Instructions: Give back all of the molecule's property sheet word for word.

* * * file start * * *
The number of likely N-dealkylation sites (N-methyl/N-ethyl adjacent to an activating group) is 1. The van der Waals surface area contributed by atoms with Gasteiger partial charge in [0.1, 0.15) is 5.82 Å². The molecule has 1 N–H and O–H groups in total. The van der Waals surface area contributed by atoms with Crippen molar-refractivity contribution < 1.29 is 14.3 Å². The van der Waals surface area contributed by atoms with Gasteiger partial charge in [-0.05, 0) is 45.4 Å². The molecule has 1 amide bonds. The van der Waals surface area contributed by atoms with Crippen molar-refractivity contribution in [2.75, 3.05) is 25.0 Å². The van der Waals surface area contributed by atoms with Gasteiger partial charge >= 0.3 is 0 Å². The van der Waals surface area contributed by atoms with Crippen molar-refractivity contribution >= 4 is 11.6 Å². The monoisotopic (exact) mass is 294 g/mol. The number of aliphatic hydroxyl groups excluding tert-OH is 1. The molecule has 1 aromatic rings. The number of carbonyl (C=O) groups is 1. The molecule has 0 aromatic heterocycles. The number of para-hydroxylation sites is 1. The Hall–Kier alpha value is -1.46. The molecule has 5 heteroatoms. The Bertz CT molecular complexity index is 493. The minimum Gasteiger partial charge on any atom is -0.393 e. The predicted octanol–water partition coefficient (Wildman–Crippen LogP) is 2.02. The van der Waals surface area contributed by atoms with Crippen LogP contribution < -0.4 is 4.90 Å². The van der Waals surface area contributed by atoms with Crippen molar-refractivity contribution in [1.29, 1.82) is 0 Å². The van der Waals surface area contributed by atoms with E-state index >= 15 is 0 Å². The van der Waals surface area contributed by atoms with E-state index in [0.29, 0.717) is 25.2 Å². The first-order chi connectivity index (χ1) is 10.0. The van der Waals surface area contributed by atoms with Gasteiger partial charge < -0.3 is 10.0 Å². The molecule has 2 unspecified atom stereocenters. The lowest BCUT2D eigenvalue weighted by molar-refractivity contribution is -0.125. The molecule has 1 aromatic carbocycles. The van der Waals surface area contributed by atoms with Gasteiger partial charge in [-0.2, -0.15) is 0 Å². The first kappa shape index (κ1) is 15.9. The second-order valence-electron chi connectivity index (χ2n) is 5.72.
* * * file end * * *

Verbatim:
The number of likely N-dealkylation sites (N-methyl/N-ethyl adjacent to an activating group) is 1. The van der Waals surface area contributed by atoms with Gasteiger partial charge in [0.1, 0.15) is 5.82 Å². The molecule has 1 N–H and O–H groups in total. The van der Waals surface area contributed by atoms with Crippen molar-refractivity contribution < 1.29 is 14.3 Å². The van der Waals surface area contributed by atoms with Gasteiger partial charge in [-0.05, 0) is 45.4 Å². The molecule has 1 amide bonds. The van der Waals surface area contributed by atoms with Crippen molar-refractivity contribution in [2.75, 3.05) is 25.0 Å². The van der Waals surface area contributed by atoms with Gasteiger partial charge >= 0.3 is 0 Å². The van der Waals surface area contributed by atoms with Crippen molar-refractivity contribution >= 4 is 11.6 Å². The monoisotopic (exact) mass is 294 g/mol. The number of aliphatic hydroxyl groups excluding tert-OH is 1. The molecule has 1 aromatic rings. The number of carbonyl (C=O) groups is 1. The molecule has 0 aromatic heterocycles. The number of para-hydroxylation sites is 1. The Hall–Kier alpha value is -1.46. The molecule has 5 heteroatoms. The Bertz CT molecular complexity index is 493. The minimum Gasteiger partial charge on any atom is -0.393 e. The predicted octanol–water partition coefficient (Wildman–Crippen LogP) is 2.02. The van der Waals surface area contributed by atoms with Crippen LogP contribution < -0.4 is 4.90 Å². The van der Waals surface area contributed by atoms with Crippen molar-refractivity contribution in [1.29, 1.82) is 0 Å². The van der Waals surface area contributed by atoms with E-state index >= 15 is 0 Å². The van der Waals surface area contributed by atoms with E-state index in [0.29, 0.717) is 25.2 Å². The first-order chi connectivity index (χ1) is 10.0. The van der Waals surface area contributed by atoms with Gasteiger partial charge < -0.3 is 10.0 Å². The molecule has 2 unspecified atom stereocenters. The lowest BCUT2D eigenvalue weighted by molar-refractivity contribution is -0.125. The molecule has 1 aromatic carbocycles. The van der Waals surface area contributed by atoms with Gasteiger partial charge in [-0.2, -0.15) is 0 Å². The first kappa shape index (κ1) is 15.9. The second-order valence-electron chi connectivity index (χ2n) is 5.72.